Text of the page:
The Big Smoke

Big Smoke Cocktail

Big Smoke cocktail

 

After a few months hiatus, Mixology Monday has resurfaced. I am much pleased as this monthly challenge usually gets me thinking in a new way and August’s theme of Brown, Bitter and Stirred hosted by Lindsey Johnson was no different. 

Brown, Bitter and Stirred immediately suggested a Manhattan and as I’d already been wondering how to use some tobacco-infused whisky I’d been planning to make,  the two naturally seemed to come together. Having previously and successfully dabbled with tobacco in drinks (a cigar-infused bourbon – a smooth, quite sweet experience) I felt it was time to up the ante and get some hardcore smokiness into the bottle.  

So  I paid a visit to Smith & Sons tobacco shop on Charing Cross road. Without preamble, I asked for  a tobacco  that would be good to infuse whisky with which the chap in the shop was a bit bemused by at first – “So, you don’t want to smoke it, you want to, er, drink it??” After a few questions he realised I didn’t have a clue what I wanted so opened a few jars for me to sniff. 

I dismissed the first few samples as too sweet (I’ve seen on some American sites that Black Cherry tobacco is popular for infusing but the version I sniffed was artificial and rather sickly) and the chap reached for Old London blend.  Intensely smoky, even peaty, I felt it would give a darker, charred flavour than the cigar infusion, which was exactly what I was looking for.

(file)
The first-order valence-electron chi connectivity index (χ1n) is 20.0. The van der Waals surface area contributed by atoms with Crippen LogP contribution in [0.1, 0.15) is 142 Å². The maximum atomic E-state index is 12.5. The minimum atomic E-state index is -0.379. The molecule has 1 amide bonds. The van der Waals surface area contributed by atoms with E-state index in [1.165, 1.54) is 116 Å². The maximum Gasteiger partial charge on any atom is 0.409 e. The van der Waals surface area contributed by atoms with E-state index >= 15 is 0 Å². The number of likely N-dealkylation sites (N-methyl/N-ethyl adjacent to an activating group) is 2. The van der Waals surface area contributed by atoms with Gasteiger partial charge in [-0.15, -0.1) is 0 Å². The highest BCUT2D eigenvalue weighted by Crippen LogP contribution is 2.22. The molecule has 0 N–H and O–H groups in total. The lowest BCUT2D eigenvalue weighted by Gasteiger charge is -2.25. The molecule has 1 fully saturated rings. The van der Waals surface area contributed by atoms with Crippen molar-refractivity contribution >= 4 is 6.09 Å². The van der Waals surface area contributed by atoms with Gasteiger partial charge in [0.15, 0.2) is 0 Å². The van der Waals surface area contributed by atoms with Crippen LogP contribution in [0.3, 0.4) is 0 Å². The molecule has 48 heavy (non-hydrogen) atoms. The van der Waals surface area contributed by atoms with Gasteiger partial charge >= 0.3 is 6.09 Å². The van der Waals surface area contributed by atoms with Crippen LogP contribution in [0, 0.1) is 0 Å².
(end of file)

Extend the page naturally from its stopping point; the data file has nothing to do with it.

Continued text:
I’d originally planned to use a peaty style Scotch but as  I had some Glenmorangie that had been knocking around for a while,  I thought it best to use that up. It worked brilliantly as the sweetness of the Scotch is exactly what was needed to counteract and complement the peaty tobacco. 

I wasn’t exactly sure where I was going with this Manhattan so, as I’d started this journey being led by my nose, I thought it best to let the old olfactory receptors finish the job. Whipping out the most likely suspects from the cocktail cabinet, I inhaled from each bottle until I felt I’d got a good balance. 

The result confirmed what the nostrils had indicated as a good match. It was the first time I’ve made a drink by sense of smell but I enjoyed this drink so much I dare say it won’t be the last. And discoveries like that is what Mixology Monday is all about. 

Big Smoke

Tobacco-infused whisky

Tobacco-infused whisky

 

1.5 Balvenie Signature
0.5 Lillet Rouge
0.5 tobacco infused whisky
Few dashes  cherry brandy
dash Angostura 

Swill a martini glass with the tobacco-infused whisky. Add with the rest of the ingredients to a mixing glass with ice and stir thoroughly. Pour into the martini glass and garnish with a cherry. 

Those with  a sweeter tooth might like to add a dash of maraschino syrup to taste. 

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4 thoughts on “The Big Smoke

  1. Sounds very interesting, something I’m inclined to try as a pipe smoker. Al tough a tobacco bourbon seems more to my liking or even a golden/dark rum. I know Purl had some Cigar infused bourbon and I was a fan of the Dalmore Cigar Malt. Tobacco liqueurs are very interesting too…

    • I also have tobacco bourbon made with a very charred tobacco – you might like to check out my Tom Waits-inspired Grapefruit moon: http://wp.me/pP8sA-91

      Purl have a cigar-infused syrup which is obviously a very practical way of getting tobacco into a drink but i like the way the tobacco interacts with the spirit in the bottle.

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